Adventist Health, Anthem Blue Cross agree to extra time to negotiate

Negotiations between insurance giant Anthem Blue Cross and Adventist Health appear fruitless with mere hours before patients could lose access to their local hospital.

July 18, 2 p.m.: Up against an expiration deadline early Monday morning, Adventist Health and Anthem Blue Cross agreed to a two week negotiating extension to prevent patients from losing their coverage at one of the Central Valley’s major hospital systems. 

Adventist Health has hospitals in Bakersfield, Delano, Hanford, Reedley, Selma and Tulare. Anthem Blue Cross patients in Bakersfield and Delano have other hospitals as options, but the remainder of much of the southern Central Valley would have been left without care if the contract expired Monday. 


Adventist Health announced the extension on its website and is optimistic that the two-week period will be enough time to reach a new deal. 

The extension will terminate on Aug. 1 unless an agreement is reached beforehand. 

“We are pleased to report that Adventist Health and Anthem Blue Cross of California have mutually agreed to a two-week extension of our contract,” Adventist Health said. “This extension will give us time to reach a potential agreement, and we are optimistic that we will make progress to negotiate a higher reimbursement rate – allowing us to keep local for our Anthem patients in the communities we serve.” 

As noted by Adventist Health, the dispute between the two parties is centered on the reimbursement rate that Anthem Blue Cross pays. 

The hospital needs the insurance giant to pay higher rates in order to support overall expenses “that continue to exceed the reimbursement we receive.” 

“Anthem Blue Cross has continued for the past two years to enjoy record profits, even in this highly inflationary environment. While Anthem raised members’ premiums annually, they continue to pay Adventist Health substantially less than the other hospital systems,” Adventist Health said. 

“Anthem is one of our lowest paying health plans, and we can’t continue to provide quality care for patients at significantly reduced rates.”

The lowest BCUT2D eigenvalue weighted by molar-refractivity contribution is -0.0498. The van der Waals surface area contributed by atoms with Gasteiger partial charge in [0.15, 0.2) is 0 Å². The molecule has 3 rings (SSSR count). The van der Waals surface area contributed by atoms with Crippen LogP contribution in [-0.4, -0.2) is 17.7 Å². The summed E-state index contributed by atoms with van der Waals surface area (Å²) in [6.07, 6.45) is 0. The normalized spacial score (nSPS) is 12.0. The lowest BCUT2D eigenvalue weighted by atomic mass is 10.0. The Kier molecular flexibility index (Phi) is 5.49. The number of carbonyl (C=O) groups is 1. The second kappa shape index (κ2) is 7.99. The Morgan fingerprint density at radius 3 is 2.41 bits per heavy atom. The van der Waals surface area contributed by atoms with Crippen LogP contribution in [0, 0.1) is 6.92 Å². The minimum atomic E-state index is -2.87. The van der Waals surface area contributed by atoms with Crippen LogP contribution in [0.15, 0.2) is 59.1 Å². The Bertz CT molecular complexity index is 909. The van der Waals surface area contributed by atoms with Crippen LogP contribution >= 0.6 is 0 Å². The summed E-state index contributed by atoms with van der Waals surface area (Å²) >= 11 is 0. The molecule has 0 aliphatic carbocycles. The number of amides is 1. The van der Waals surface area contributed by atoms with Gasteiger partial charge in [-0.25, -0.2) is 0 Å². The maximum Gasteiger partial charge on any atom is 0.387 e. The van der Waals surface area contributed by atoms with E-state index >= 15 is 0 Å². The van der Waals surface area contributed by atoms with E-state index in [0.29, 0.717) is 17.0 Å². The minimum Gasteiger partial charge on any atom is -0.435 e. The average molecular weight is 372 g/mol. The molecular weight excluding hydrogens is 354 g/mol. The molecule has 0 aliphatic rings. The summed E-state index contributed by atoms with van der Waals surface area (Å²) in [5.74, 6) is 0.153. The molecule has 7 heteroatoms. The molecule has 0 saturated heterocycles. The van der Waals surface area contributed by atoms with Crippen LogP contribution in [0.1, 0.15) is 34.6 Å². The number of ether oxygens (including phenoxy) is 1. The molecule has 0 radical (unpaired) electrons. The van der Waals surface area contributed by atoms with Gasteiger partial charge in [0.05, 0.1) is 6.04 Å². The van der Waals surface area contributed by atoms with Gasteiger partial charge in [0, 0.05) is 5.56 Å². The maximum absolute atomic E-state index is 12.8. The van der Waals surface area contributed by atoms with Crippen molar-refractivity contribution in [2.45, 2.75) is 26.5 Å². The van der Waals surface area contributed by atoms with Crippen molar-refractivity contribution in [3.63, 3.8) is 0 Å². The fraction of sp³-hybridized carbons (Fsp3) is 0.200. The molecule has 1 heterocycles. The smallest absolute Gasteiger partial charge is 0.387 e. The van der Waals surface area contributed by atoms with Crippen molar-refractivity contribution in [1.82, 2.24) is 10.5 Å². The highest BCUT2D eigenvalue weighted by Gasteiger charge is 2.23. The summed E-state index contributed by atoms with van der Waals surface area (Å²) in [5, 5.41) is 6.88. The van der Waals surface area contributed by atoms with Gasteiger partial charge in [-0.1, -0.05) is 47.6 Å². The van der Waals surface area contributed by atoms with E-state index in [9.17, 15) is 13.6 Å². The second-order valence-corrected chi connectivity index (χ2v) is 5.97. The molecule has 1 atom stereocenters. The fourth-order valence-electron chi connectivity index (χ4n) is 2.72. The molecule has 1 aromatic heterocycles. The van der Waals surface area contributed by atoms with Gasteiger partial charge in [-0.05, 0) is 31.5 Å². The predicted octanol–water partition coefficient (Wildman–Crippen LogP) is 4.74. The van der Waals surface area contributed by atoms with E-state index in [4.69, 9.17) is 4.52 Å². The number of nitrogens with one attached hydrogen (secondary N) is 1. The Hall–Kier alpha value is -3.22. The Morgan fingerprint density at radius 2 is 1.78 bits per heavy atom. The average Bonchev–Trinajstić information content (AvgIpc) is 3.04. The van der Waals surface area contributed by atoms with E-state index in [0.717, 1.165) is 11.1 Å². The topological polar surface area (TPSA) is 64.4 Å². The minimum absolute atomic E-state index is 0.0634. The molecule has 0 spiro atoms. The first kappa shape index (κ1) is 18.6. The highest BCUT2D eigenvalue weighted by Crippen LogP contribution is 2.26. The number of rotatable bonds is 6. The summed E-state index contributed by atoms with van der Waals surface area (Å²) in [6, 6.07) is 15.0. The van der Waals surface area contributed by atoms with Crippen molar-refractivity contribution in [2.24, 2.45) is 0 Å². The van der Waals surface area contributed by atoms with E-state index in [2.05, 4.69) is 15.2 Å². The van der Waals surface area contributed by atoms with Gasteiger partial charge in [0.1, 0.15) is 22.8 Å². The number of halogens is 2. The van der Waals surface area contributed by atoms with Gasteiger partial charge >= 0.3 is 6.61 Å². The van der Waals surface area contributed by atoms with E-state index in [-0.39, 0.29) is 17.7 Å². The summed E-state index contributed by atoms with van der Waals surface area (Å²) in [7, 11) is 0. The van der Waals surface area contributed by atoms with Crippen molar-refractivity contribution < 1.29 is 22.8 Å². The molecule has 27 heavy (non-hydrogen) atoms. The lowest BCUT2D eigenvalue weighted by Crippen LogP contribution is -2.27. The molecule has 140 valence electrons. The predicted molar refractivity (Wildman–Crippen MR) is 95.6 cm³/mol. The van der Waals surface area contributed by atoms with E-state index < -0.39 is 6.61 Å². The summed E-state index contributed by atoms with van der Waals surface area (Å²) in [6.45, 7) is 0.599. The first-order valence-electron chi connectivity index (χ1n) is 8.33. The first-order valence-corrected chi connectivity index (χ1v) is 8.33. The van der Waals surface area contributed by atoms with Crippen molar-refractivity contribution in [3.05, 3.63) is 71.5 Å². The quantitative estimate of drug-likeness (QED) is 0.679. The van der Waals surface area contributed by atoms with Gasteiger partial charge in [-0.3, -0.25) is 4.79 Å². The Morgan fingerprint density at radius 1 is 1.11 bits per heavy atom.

On the other hand, Anthem Blue Cross has argued that its requests have been reasonable as they have been accepted by other local hospitals. 

“While we appreciate hospitals are facing labor, supply and other cost pressures, the reality is that employers across the country, including those we serve here in California, are facing those same pressures,” Anthem Blue Cross previously said in a statement. 

“We’ve offered reasonable increases that are in line with what other provider partners receive for the same services, which will help keep healthcare affordable for those we serve. We believe our care providers should be reimbursed fairly for the care they provide, and that has been reflected in our offers to Adventist during these negotiations.” 

July 17, 9 p.m.: Negotiations between insurance giant Anthem Blue Cross and Adventist Health appear fruitless with mere hours ahead of the expiration of a contract guaranteeing coverage for patients.

The contract for insurance coverage at Adventist facilities expires at 12:01 a.m. on Monday morning.

Sunday afternoon, an Adventist Health spokesman said that there were no updates regarding negotiations, with no deal struck between the two sides.

“We are doing everything to encourage Anthem to understand how important it is to keep care local,” Adventist Health spokesman Japhet De Oliveira said.

An expired contract will leave the hospital group, which operates facilities in Bakersfield, Delano, Hanford, Reedley, Selma, and Tulare, unable to see patients that carry Anthem Blue Cross.

For residents of the latter four cities, Adventist Health is the sole hospital within the territorial limits.

Adventist has cast Anthem’s proposal as merely padding profits while failing to adjust hospital reimbursement rates for increased labor and supply costs.

Anthem, on the other hand, has countered that its reimbursement rates have been recently accepted by a number of local hospital groups without such issue.

This story will be updated.

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